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Federal judge blocks AZ law that 'disenfranchised' Native voters; government shutdown could cost U.S. travel economy about $1 Billion per week; WA group brings 'Alternatives to Violence' to secondary students.

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Senator Robert Menendez offers explanations on the money found in his home, non-partisan groups urge Congress to avert a government shutdown and a Nevada organization works to build Latino political engagement.

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An Indigenous project in South Dakota seeks to protect tribal data sovereignty, advocates in North Carolina are pushing back against attacks on public schools, and Arkansas wants the hungriest to have access to more fruits and veggies.

Will Courts Again Decide Fate of New Mexico's Redistricting Map?

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Thursday, March 17, 2022   

Lea County in southeast New Mexico has joined a previously-filed lawsuit asking that a redistricting map be thrown out.

The state's Republican Party filed the original lawsuit in January - arguing Democrats are favored in the state's three newly drawn congressional districts.

This year's process marked the first time in 30 years that Democrats controlled both chambers of the Legislature and the Governor's office. Adam Podowitz-Thomas - senior legal strategist for the Princeton Gerrymandering Project - reviewed the state's map for the project.

"All three districts are pretty competitive," said Podowitz-Thomas, "compared to some other states where we saw districts that are packed for one side or other, so there's really no chance of them ever changing hands. At least these districts could flip hands."

Redistricting takes place every 10 years using updated U.S. Census data.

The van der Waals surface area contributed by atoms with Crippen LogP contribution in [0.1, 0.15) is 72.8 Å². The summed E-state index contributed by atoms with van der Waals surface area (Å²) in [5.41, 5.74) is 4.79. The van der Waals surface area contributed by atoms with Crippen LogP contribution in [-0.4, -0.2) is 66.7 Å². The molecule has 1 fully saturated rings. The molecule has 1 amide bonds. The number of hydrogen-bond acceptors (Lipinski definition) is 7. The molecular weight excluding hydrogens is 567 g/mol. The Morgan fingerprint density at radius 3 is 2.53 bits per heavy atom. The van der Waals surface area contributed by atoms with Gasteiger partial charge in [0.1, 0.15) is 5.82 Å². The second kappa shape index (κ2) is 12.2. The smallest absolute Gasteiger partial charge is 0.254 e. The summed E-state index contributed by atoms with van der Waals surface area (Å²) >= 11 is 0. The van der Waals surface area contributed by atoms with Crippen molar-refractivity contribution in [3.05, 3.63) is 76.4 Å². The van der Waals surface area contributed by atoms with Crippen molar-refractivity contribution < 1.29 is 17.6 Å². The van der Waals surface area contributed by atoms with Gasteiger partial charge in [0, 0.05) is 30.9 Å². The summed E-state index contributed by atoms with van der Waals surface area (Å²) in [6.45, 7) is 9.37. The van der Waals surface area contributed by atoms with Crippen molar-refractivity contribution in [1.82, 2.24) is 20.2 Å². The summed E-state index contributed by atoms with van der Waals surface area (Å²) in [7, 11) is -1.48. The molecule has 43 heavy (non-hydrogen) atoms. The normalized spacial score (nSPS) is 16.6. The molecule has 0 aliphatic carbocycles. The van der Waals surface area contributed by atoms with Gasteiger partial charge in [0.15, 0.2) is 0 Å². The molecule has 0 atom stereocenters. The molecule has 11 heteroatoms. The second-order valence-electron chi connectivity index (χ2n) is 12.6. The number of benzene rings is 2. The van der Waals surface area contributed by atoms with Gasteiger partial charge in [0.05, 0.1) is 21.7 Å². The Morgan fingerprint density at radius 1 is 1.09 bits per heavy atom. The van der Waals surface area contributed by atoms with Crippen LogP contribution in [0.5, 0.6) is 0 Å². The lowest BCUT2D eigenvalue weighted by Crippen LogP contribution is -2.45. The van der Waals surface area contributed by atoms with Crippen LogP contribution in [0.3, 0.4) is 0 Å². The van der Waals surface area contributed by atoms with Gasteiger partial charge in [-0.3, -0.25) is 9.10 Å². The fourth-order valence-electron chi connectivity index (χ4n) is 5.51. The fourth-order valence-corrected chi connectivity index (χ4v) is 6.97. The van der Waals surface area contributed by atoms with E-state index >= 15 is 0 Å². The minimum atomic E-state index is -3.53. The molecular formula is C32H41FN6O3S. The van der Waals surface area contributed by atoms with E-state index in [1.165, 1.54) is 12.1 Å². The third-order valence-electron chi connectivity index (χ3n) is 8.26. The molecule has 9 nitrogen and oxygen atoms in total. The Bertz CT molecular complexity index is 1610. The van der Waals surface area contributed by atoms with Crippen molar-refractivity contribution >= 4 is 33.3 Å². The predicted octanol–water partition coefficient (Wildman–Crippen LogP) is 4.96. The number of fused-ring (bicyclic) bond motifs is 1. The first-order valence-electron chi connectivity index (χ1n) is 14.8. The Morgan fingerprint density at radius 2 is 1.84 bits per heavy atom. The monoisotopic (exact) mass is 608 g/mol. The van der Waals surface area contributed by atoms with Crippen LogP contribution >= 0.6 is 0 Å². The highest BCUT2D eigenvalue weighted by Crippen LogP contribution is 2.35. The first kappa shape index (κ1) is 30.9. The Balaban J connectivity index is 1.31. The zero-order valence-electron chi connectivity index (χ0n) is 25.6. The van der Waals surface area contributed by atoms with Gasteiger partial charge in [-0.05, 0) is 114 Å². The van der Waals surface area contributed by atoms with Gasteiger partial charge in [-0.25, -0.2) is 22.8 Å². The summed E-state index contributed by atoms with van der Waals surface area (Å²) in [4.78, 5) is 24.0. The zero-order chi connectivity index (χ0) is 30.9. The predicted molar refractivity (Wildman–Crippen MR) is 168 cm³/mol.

In 2012, a New Mexico district judge drew new election boundaries for congressional and legislative seats after the Republican Governor vetoed a redistricting plan drafted by a Legislature controlled by Democrats.

Prior to the undertaking, New Mexico's lawmakers established a seven-member Citizen Redistricting Committee to conduct public hearings, receive public testimony and develop the maps. But unlike neighboring Colorado, the committee had no binding authority and Democrats drafted their own map.

Podowitz-Thomas said partisan maps are becoming more common largely due to improved technology.

"The map-drawing software that people have access to now is so much more sophisticated than it's been in the past," said Podowitz-Thomas. "You can really make minute changes to maps and tell almost immediately what the difference is going to be for the full decade's worth of performance."

Gerrymandering has long been used for partisan gain. But doing so in a way that disadvantages people based on race violates the Voting Rights Act.

Podowitz-Thomas said nonetheless, gerrymandering was pervasive nationwide.

"Just how aggressively states moved to sort of take away minority communities' ability to elect candidates," said Podowitz-Thomas, "I wasn't expecting them to be maybe quite as aggressive as they were, and that was sort of surprising to me."




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